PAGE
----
Last Saturday, my husband and I ventured out of the South to Shangrila Mall and attend an Art Jam. It’s a gathering of people (all of whom I met online) to sit and paint together. Being on the more extremely shy end of the introvert spectrum, I rarely venture out willingly to actually meet people. I’m really glad that I did, though. Somehow, even if I only met a few of them in person (during pen meets) a couple of times, and most of them I haven’t really met in person at all until last Sunday, it felt easy to be with them. We were painting, talking, laughing, pausing once in a while to gesticulate wildly when the talk about politics and life become somewhat heated, tinkering with each other’s art supplies. It was an awesome experience. I felt none of the painful awkwardness that I usually feel when meeting new people. I was also quite fascinated with their painting styles. I wish I took more photos, but I was only able to take one when I got home. These (except the one at the farthest left) were gifts from fellow ArtJammers.

Judith’s artworks are billowy and diaphanous, capturing the fleeting quality of a moment or a subject. Like she caught what it looks like between blinks. Her brush strokes are few but decisive, controlled. Rosa’s art for the day was made of fountain pen inks and brushes, though I couldn’t tell at first. It made me wonder “Is this all just one color? How did she do it?” She was just dab-dab-dabbing on paper and out popped a verdant forest. All while feeding and caring for her 5-year old boy who came along for the art session. I swear, moms must have extra arms and eyes hidden somewhere. Fidelle’s art is vibrant and emotive. There’s a lot going on below the surface, a lot she wants to express through her art. I love how she uses strong colors to express herself. My favorite was her painting of Ophelia in the water, surrounded by reeds and grass and wildflowers. All her pieces are practically vibrating with emotions. Lorraine’s art was, as always, happiness personified. Everything she does is bright and sunny and ready to burst out to song at any moment. Lexter’s art is very reflective of his personality; multifaceted and vibrant. A burst of colors and strokes and stories. My favorite among the pieces that he showed were his portraits. These are beautiful sketches, loosely done, filled with soul. I can’t help but notice how much he has improved since the last time that we met. He practices everyday, and it really does show on his work.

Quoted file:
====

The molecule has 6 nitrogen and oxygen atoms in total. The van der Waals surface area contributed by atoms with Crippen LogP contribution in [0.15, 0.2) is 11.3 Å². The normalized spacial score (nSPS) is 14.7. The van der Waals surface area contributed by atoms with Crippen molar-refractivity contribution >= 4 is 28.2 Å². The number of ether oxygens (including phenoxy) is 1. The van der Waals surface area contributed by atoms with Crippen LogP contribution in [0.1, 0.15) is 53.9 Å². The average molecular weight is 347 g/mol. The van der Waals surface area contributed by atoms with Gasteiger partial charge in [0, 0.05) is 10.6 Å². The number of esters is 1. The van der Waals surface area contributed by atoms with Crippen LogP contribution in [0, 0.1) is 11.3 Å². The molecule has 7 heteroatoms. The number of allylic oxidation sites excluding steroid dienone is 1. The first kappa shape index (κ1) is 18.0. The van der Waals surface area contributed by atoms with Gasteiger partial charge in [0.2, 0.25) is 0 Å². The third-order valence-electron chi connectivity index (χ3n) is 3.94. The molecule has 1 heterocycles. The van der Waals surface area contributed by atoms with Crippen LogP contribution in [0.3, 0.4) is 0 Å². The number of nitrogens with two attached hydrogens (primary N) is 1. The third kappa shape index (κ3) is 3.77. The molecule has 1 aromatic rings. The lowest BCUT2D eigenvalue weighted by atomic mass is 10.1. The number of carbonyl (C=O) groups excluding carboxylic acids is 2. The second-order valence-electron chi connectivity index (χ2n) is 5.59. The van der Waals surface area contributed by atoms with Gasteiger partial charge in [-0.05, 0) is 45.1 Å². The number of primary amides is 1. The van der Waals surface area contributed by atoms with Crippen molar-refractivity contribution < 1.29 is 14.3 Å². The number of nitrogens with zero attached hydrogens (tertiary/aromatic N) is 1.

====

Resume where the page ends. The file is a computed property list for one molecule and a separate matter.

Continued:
I often see these people’s works on Instagram and Facebook but really, photos take something away from the actual artwork. There’s nothing quite like seeing them in person.

Overall, I really enjoyed their company and how easy it felt to just be with them. I enjoyed our conversations about art, books, politics, family, and many other things. They had curious and open minds, which I found very refreshing. I don’t always come out to meet new people,  but I’m glad that when I do, I always manage to find such interesting ones to spend time with.